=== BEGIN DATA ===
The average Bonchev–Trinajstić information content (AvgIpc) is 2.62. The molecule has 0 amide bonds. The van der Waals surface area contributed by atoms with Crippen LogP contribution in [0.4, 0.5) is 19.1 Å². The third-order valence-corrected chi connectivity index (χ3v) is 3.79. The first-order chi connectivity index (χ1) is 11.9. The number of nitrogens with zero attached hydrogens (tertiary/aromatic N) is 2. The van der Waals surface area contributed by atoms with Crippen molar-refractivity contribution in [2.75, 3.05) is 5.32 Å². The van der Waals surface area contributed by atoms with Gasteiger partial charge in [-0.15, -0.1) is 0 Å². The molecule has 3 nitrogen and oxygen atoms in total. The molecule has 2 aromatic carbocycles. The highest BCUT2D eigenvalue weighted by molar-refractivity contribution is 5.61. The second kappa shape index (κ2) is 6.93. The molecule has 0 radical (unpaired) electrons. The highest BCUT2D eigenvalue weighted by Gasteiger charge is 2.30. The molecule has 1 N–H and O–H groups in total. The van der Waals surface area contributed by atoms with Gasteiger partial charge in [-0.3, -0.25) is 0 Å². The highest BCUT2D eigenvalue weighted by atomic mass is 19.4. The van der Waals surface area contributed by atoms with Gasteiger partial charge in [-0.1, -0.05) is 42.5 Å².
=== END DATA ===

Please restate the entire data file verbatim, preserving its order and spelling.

The average Bonchev–Trinajstić information content (AvgIpc) is 2.62. The molecule has 0 amide bonds. The van der Waals surface area contributed by atoms with Crippen LogP contribution in [0.4, 0.5) is 19.1 Å². The third-order valence-corrected chi connectivity index (χ3v) is 3.79. The first-order chi connectivity index (χ1) is 11.9. The number of nitrogens with zero attached hydrogens (tertiary/aromatic N) is 2. The van der Waals surface area contributed by atoms with Crippen molar-refractivity contribution in [2.75, 3.05) is 5.32 Å². The van der Waals surface area contributed by atoms with Gasteiger partial charge in [-0.15, -0.1) is 0 Å². The molecule has 3 nitrogen and oxygen atoms in total. The molecule has 2 aromatic carbocycles. The highest BCUT2D eigenvalue weighted by molar-refractivity contribution is 5.61. The second kappa shape index (κ2) is 6.93. The molecule has 0 radical (unpaired) electrons. The highest BCUT2D eigenvalue weighted by Gasteiger charge is 2.30. The molecule has 1 N–H and O–H groups in total. The van der Waals surface area contributed by atoms with Gasteiger partial charge in [-0.3, -0.25) is 0 Å². The highest BCUT2D eigenvalue weighted by atomic mass is 19.4. The van der Waals surface area contributed by atoms with Gasteiger partial charge in [-0.1, -0.05) is 42.5 Å².